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Chronic peripheral oedema and lymphoedema 

Chronic peripheral oedema and lymphoedema

Chronic peripheral oedema and lymphoedema

Peter S. Mortimer



This chapter has been extensively revised, including (1) discussion of newly discovered genetic causes of primary lymphedema, (2) new tables of causes of primary and secondary lymphedema, (3) classification and diagnostic algorithm for primary lymphatic dysplasis, with inclusion of molecular findings.

Updated on 29 Oct 2015. The previous version of this content can be found here.
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date: 23 April 2017

Lymph transport, not venous reabsorption, is the main process responsible for interstitial fluid drainage. All peripheral oedema is either absolute or relative lymph drainage failure. Oedema develops when the microvascular filtration rate exceeds lymph drainage for a sufficient period, either because the filtration rate is high or because lymph flow is low, or a combination of the two. Lymphoedema is strictly peripheral oedema due solely to a failure of lymph drainage. Most peripheral oedema arises from microvascular fluid filtration overwhelming lymph drainage, e.g. heart failure, but lymphoedema supervenes as lymph function declines if high filtration is sustained.

Causes of lymphoedema

Lymph drainage may fail either because of a defect intrinsic to the lymph conducting pathways (primary lymphoedema), or because of irreversible damage from some factor(s) originating from outside the lymphatic system (secondary lymphoedema).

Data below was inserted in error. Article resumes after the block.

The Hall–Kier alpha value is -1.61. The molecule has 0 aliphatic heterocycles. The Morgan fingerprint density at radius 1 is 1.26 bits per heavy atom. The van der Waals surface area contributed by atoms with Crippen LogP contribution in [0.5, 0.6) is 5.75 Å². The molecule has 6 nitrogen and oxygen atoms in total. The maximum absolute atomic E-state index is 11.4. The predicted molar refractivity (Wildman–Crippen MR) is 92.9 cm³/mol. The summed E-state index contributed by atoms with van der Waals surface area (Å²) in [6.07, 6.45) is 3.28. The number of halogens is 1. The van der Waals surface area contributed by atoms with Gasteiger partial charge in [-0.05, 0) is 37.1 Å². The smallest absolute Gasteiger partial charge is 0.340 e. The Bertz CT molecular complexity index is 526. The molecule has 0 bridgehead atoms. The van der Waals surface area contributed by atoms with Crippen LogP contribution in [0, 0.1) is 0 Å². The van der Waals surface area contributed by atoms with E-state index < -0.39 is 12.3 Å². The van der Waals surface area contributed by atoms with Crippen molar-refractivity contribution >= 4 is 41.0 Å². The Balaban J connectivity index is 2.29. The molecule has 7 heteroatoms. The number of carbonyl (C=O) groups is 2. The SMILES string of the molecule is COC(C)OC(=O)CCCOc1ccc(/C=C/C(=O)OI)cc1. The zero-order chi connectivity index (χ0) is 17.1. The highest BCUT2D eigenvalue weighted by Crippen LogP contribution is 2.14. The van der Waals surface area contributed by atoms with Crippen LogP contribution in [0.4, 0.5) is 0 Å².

Primary lymphoedema— is caused by genetic faults in lymphatic development. These faults may be chromosomal abnormalities as seen in Turner’s syndrome, germline mutations such as in the vascular endothelial growth factor receptor-3 gene which causes Milroy’s disease or, as a somatic mutation as in congenital lymphatic malformations, but for most forms of lymphoedema the genetic cause is unknown.

For secondary lymphoedema—filariasis is by far the most common cause of lymphoedema worldwide. In the developed world most cases are secondary to cancer treatment and poor mobility.

Clinical features and management

Lymphoedema causes persistent swelling which is often associated with recurrent cellulitis. Response to diuretics is poor. The oedema does pit, but prolonged pressure may be required as the skin becomes thickened and warty. The investigation of choice for confirming lymphoedema is lymphoscintigraphy.

No drug or surgical therapy is known to improve lymph drainage. Current best practice aims to (1) improve lymph drainage through physiological principles known to stimulate lymph flow, and(2) control any excessive microvascular fluid filtration. Exercise and movement combined with compression form the basis of stimulating lymph flow. This generates a high interstitial pressure during muscle contractions to drive lymph drainage. Low pressures during skeletal muscle relaxation permit lymphatic vessel refilling before further muscle contraction repeats the cycle.

Cellulitis, often recurrent, occurs in up to 50% of lymphoedema cases. The mechanism is presumed to be disturbed immune cell trafficking. Each attack can cause further decline in lymph drainage and worse swelling. Prevention and prompt treatment of cellulitis is crucial to the control of lymphoedema.

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